Political play involves libelous leak

By Eric Turner

It’s the biggest scandal in Washington since Watergate, a story ripe with espionage, war, revenge and abuse of power.

An editorial written in 2003 could result in powerful officials ranging from Karl Rove to Dick Cheney facing serious criminal charges, and yet the Valerie Plame affair, as it is being called, is something many Americans either don’t know or don’t care about.

Yet with charges likely being brought against Washington officials this week, it is important to know how and why this will dramatically impact the political landscape for years to come.

This scandal had unspectacular beginnings in 2002 when Joe Wilson, a former U.S. ambassador, went to Africa and discovered Iraq had not bought uranium from Niger, a key reason for going to war.

Wilson then wrote an editorial in the New York Times lambasting the Bush administration for preparing to go to war with faulty intelligence, one of the first pieces written opposing war with Iraq for WMD reasons.

A week later, Robert Novak, a columnist, outed Wilson’s wife, Valerie Plame, as a CIA agent, along with details of her job. This is where the controversy really starts. Novak did not commit a crime by mentioning Plame was an agent, but whoever told him of her identity did.

Speculation began to spread that an official close to the president revealed Plame’s identity, therefore ruining her career, as a way to get back at Wilson for casting doubt on the invasion of Iraq. A criminal investigation began, and has continued for the last two years.

The scandal has already hurt the president’s credibility. When the investigation began, he promised to fire anyone involved with the CIA leaking.

Soon after this, Time magazine columnist Matthew Cooper revealed to a grand jury that Rove indirectly told him about Plame before she was outed by the Washington Times article.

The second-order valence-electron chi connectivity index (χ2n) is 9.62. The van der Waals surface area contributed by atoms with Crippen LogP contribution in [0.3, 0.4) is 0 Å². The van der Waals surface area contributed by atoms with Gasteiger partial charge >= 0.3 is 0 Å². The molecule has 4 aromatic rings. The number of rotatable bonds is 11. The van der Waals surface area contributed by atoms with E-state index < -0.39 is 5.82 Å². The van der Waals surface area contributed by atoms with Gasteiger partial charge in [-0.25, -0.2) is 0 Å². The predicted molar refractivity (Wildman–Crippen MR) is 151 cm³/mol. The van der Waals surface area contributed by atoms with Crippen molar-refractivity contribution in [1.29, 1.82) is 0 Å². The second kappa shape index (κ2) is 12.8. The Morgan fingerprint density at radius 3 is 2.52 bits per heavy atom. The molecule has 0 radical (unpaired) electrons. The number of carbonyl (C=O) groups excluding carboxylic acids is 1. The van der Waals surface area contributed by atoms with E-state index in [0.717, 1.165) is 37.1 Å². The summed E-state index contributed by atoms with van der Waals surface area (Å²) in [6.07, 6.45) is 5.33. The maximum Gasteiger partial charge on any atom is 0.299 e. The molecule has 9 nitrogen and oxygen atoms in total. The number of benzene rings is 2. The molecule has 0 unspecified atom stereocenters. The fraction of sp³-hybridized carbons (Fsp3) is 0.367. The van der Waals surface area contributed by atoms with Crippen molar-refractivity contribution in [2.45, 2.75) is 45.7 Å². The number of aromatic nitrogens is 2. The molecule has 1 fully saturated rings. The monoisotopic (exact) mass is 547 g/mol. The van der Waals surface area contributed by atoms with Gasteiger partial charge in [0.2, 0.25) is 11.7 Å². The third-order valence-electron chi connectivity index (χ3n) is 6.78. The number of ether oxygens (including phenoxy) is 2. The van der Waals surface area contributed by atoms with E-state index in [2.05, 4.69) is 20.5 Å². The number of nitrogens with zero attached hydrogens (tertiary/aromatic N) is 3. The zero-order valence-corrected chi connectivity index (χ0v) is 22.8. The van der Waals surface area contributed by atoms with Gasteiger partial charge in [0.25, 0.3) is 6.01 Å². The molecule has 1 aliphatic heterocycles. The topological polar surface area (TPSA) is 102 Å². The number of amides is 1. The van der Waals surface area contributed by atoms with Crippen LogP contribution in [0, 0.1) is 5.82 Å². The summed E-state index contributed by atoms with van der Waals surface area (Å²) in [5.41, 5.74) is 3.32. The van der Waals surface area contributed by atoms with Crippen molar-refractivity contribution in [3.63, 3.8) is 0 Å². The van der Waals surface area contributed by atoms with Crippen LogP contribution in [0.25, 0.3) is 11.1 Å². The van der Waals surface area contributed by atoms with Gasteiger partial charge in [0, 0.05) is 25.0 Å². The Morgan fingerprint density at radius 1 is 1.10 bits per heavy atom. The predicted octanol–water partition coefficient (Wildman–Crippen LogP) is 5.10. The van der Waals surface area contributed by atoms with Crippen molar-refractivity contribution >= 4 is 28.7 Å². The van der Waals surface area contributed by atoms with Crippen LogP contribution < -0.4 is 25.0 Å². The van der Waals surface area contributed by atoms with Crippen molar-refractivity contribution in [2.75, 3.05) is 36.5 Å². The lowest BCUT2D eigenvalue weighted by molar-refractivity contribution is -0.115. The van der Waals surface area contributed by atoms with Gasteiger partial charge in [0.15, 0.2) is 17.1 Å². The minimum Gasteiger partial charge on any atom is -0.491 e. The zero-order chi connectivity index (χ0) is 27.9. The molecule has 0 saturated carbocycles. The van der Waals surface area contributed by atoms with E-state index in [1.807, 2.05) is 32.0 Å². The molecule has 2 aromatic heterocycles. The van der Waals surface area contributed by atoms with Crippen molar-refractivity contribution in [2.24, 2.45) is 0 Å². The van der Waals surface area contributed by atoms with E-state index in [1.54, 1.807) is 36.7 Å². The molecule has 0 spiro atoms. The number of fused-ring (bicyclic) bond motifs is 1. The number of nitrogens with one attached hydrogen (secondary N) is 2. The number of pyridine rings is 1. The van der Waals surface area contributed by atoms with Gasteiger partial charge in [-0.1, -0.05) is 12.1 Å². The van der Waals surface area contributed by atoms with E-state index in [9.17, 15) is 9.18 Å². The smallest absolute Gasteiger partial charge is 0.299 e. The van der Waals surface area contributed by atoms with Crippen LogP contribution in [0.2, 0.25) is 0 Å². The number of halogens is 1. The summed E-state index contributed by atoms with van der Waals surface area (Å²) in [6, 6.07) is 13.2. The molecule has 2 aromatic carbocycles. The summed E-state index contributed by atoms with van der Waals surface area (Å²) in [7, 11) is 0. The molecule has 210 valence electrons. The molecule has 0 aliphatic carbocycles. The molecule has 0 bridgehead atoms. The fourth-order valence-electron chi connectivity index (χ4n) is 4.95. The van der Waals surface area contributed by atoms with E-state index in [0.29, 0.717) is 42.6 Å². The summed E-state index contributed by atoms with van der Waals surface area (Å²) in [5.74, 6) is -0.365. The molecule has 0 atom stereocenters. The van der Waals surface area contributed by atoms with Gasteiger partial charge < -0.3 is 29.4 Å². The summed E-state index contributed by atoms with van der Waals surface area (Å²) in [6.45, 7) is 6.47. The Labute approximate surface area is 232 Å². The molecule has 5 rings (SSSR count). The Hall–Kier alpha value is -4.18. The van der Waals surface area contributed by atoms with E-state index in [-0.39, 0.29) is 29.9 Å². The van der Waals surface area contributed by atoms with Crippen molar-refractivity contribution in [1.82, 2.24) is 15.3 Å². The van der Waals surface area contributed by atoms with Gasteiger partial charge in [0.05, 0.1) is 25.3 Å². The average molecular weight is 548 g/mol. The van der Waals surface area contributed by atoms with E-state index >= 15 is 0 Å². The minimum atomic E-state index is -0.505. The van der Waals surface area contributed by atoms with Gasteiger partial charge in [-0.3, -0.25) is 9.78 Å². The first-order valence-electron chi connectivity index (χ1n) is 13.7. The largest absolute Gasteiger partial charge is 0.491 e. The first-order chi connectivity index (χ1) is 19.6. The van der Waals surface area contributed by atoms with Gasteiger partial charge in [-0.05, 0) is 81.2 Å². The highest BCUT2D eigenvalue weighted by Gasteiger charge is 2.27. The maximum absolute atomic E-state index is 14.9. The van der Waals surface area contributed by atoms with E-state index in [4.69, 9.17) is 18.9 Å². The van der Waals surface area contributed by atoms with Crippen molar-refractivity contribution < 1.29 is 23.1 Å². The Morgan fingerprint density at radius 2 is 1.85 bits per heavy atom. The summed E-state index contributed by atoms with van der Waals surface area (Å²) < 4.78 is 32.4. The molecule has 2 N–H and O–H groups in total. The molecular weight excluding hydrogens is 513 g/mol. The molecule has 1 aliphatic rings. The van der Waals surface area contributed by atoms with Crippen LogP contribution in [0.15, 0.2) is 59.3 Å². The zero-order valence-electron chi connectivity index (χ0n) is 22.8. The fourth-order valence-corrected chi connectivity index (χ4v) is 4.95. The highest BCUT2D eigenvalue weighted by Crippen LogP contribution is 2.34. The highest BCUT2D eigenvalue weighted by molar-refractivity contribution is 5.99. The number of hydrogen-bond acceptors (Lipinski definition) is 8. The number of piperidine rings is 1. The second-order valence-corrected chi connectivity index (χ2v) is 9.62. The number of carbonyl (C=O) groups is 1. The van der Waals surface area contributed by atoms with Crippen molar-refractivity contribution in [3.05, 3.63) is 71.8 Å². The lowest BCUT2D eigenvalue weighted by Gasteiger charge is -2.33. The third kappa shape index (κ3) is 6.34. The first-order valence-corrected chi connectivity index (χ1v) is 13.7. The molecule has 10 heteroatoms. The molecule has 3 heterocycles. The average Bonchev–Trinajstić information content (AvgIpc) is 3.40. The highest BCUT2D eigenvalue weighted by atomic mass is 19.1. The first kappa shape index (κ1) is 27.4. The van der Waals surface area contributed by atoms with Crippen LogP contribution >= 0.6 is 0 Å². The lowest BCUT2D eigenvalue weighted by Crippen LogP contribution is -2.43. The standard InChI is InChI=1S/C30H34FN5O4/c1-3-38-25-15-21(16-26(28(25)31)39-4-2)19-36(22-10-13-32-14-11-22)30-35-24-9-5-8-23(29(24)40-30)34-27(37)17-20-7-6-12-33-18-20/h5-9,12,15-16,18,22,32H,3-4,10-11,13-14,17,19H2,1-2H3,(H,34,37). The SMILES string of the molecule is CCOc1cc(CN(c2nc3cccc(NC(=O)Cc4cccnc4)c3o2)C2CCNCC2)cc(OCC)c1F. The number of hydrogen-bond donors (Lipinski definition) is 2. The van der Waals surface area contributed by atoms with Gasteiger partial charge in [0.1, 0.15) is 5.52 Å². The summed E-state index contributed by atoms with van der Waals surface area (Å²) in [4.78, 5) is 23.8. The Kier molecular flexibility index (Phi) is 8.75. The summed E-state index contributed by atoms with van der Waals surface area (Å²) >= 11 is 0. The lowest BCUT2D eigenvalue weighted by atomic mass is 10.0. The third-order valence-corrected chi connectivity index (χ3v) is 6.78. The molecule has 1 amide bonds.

After Rove’s apparent involvement in the leak, the president promised to fire only the people who commited the crime of deliberately exposing the identity of a secret agent. Yet while Rove still has questions to answer about his involvement in the leak, the main focus of the investigation has eventually led right up to the vice president’s chief of staff, Lewis “Scooter” Libby, with recent revelations showing that Cheney himself may be responsible.

Needless to say, if even one of the president’s associates is indicted for a federal crime, it could prove to be a serious blow to an already-unpopular presidency.

Not only did someone close to the White House commit a federal crime, they may have endangered national security by exposing CIA secrets to the public, a charge some consider treason.

Beyond the criminal aspects of this case, this columnist is also alarmed as to the lengths those in power will go to coerce the media to their cause.

When Joe Wilson failed to find any evidence of Iraq’s attempts to buy uranium, he had a duty to expose this to the American public who were about to pay for a war based on fraudulent claims – only to have his wife’s life put in danger and career ruined for the sake of political revenge.

This attempt at media intimidation is unacceptable, unconstitutional and illegal. When Patrick Fitzgerald announces his indictments in this case, this columnist hopes he catches anyone and everyone responsible for this CIA leak. Any attempts to limit our freedoms and punish those who tell the truth must not go unnoticed.

Columns reflect the opinion of the author and not necessarily that of the Northern Star staff.